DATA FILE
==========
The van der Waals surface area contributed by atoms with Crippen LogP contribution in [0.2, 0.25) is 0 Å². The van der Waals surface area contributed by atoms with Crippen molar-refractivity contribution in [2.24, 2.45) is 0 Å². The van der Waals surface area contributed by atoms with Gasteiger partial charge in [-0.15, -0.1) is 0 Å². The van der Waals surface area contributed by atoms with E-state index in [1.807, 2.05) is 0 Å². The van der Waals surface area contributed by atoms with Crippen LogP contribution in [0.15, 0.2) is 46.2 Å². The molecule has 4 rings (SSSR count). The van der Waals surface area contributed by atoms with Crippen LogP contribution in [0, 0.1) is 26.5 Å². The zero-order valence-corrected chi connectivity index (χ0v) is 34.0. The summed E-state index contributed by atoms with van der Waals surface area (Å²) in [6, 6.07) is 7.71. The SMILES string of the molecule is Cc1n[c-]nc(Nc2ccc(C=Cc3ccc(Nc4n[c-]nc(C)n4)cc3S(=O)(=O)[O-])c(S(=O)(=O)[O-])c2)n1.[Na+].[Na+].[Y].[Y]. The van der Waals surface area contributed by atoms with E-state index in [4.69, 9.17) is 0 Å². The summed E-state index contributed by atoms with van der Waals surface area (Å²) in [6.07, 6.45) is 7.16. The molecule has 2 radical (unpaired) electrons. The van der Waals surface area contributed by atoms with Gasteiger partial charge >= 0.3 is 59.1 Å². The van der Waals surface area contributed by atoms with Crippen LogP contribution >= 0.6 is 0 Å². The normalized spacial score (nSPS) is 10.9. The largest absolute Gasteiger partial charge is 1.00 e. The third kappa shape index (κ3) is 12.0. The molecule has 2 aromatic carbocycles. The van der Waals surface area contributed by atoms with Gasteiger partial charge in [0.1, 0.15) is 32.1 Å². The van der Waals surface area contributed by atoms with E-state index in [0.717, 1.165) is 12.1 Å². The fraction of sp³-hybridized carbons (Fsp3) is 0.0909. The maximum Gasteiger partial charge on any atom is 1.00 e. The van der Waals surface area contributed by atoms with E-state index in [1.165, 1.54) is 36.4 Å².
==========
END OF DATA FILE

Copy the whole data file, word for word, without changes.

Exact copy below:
The van der Waals surface area contributed by atoms with Crippen LogP contribution in [0.2, 0.25) is 0 Å². The van der Waals surface area contributed by atoms with Crippen molar-refractivity contribution in [2.24, 2.45) is 0 Å². The van der Waals surface area contributed by atoms with Gasteiger partial charge in [-0.15, -0.1) is 0 Å². The van der Waals surface area contributed by atoms with E-state index in [1.807, 2.05) is 0 Å². The van der Waals surface area contributed by atoms with Crippen LogP contribution in [0.15, 0.2) is 46.2 Å². The molecule has 4 rings (SSSR count). The van der Waals surface area contributed by atoms with Crippen LogP contribution in [0, 0.1) is 26.5 Å². The zero-order valence-corrected chi connectivity index (χ0v) is 34.0. The summed E-state index contributed by atoms with van der Waals surface area (Å²) in [6, 6.07) is 7.71. The SMILES string of the molecule is Cc1n[c-]nc(Nc2ccc(C=Cc3ccc(Nc4n[c-]nc(C)n4)cc3S(=O)(=O)[O-])c(S(=O)(=O)[O-])c2)n1.[Na+].[Na+].[Y].[Y]. The van der Waals surface area contributed by atoms with E-state index in [4.69, 9.17) is 0 Å². The summed E-state index contributed by atoms with van der Waals surface area (Å²) in [6.07, 6.45) is 7.16. The molecule has 2 radical (unpaired) electrons. The van der Waals surface area contributed by atoms with Gasteiger partial charge >= 0.3 is 59.1 Å². The van der Waals surface area contributed by atoms with Crippen LogP contribution >= 0.6 is 0 Å². The normalized spacial score (nSPS) is 10.9. The largest absolute Gasteiger partial charge is 1.00 e. The third kappa shape index (κ3) is 12.0. The molecule has 2 aromatic carbocycles. The van der Waals surface area contributed by atoms with Gasteiger partial charge in [0.1, 0.15) is 32.1 Å². The van der Waals surface area contributed by atoms with E-state index in [0.717, 1.165) is 12.1 Å². The fraction of sp³-hybridized carbons (Fsp3) is 0.0909. The maximum Gasteiger partial charge on any atom is 1.00 e. The van der Waals surface area contributed by atoms with E-state index in [1.165, 1.54) is 36.4 Å².